International Investing: Risks and Rewards
With Russian troops massing near the Ukrainian border as US leaders and Western allies warn of an imminent invasion, it may seem a strange time to be thinking about investing internationally. After all, the unstable situation in Ukraine has been sending shock waves through US markets; the major averages are down 3-5% this past week alone. Surely this isn’t the time to start thinking about sending money overseas?
But for investors who want to improve total return and reduce volatility in their portfolios, the answer is less obvious than one might think. Investment professionals and portfolio managers have known for years that adding an international component to your portfolio is a key to good diversification and reduction of overall portfolio volatility. In fact, according to research from Dimensional Fund Advisors, diversification that includes an international component can deliver more reliable outcomes over time than concentrating assets in a single country—including the United States. After all, some 40% of the available investments in the world represent companies based in other countries. Ask yourself: When you go to the grocery store, do you routinely ignore 40% of the store? Or do you more often peruse the offerings on most of the aisles? Similarly, investors who ignore the opportunities in international markets may be missing out on opportunities that could help them reach their long-term financial goals more securely and with less overall volatility.
The chart above represents the total market capitalization of all publicly traded companies in the world as of December 31, 2020. The largest block is, of course, the US equity market. the yellow boxes represent markets in developed nations outside the US, while the green shapes indicate emerging markets throughout the world. Other markets are shown by the smaller, gray boxes. Stocks of the nearly 17,500 international companies represent a significant proportion of the world’s $74 trillion equity market.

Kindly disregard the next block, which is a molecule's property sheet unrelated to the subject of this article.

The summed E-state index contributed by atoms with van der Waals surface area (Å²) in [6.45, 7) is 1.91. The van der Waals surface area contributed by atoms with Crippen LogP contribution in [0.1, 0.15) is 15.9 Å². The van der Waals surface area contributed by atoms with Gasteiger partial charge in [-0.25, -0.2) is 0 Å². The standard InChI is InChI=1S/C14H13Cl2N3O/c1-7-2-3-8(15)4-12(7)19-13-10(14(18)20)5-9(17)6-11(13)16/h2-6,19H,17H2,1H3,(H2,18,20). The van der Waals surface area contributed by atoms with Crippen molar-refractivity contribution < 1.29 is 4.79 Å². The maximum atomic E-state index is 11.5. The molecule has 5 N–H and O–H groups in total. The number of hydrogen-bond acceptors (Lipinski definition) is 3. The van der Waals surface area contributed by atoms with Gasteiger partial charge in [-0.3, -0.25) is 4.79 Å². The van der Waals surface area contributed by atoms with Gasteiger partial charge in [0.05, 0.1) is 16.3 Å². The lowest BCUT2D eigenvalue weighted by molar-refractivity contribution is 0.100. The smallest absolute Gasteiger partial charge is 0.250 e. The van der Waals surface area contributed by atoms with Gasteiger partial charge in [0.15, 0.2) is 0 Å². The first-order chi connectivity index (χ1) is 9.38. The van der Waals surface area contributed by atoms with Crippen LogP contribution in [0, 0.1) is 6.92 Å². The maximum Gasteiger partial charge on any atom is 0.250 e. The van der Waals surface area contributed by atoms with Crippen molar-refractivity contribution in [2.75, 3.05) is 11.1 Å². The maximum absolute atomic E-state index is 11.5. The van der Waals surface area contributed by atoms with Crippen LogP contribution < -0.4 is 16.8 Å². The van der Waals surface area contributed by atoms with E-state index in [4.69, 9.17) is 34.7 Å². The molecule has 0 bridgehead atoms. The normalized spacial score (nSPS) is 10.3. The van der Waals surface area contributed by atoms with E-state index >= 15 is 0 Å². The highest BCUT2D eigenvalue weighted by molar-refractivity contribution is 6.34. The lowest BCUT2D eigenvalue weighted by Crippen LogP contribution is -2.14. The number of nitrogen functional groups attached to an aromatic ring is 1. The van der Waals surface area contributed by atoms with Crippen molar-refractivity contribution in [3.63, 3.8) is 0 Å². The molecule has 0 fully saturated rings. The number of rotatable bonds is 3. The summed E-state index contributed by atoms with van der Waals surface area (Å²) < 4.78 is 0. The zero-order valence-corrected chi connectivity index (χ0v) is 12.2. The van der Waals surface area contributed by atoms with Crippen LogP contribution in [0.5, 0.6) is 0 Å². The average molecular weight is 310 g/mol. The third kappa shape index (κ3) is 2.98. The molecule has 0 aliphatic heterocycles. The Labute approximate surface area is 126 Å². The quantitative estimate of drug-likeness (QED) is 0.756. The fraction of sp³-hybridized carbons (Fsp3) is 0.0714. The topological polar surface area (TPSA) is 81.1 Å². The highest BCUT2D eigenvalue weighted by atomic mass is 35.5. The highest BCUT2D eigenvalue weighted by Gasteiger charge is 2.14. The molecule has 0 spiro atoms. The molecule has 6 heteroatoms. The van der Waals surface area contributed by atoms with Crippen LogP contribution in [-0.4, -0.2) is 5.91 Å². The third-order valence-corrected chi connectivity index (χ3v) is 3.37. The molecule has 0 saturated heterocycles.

Without question, there are special risk considerations involved with international investing, as indicated at the opening of this article. Foreign companies can be subjected to political, military, and other risks that do not pertain to firms domiciled in the US.
On the other hand, it’s worth considering: Has keeping all their investments stateside insulated US investors from the uncertainties emanating from Ukraine? With the interconnectedness of worldwide financial markets today, one might almost say that some exposure to international risks is almost “baked in” to equities, even those based in the United States.
Of course, there are other risks in international investing: transaction costs, currency fluctuation risk, and liquidity problems—especially with investments in emerging markets—can add to investors’ usual concerns around “everyday” market value fluctuations. Investors should carefully consider these special risks as they evaluate the best way to capture available growth in international markets.
But the rewards should also be considered. The greater diversification available through international investing can sometimes smooth out the volatility of the total portfolio, because when domestic stocks are under pressure, investments in other parts of the world may be enjoying a bull market. Then there’s the growth potential to consider. Just as no one can accurately predict which sector of the US market will outperform in any given year, so no one can predict which part of the international equity market will exhibit the best growth in a particular time period. In fact, in the twenty years from 2000 to 2019, the US equity market delivered the world’s best returns only once: in 2014. As shown by the chart to the left, every other year, some other country’s equity markets had higher overall returns.
As with any investment strategy, international investing should be undertaken only after careful consideration of the risks and assessment of your financial goals. You should especially discuss with your financial advisor ways that you can limit the transaction costs associated with foreign investment. At Bernhardt Wealth Management, we work with clients to decide how and when international investing should figure in their overall investment strategy. To learn more about how we assist our clients with managing their investments, please click here.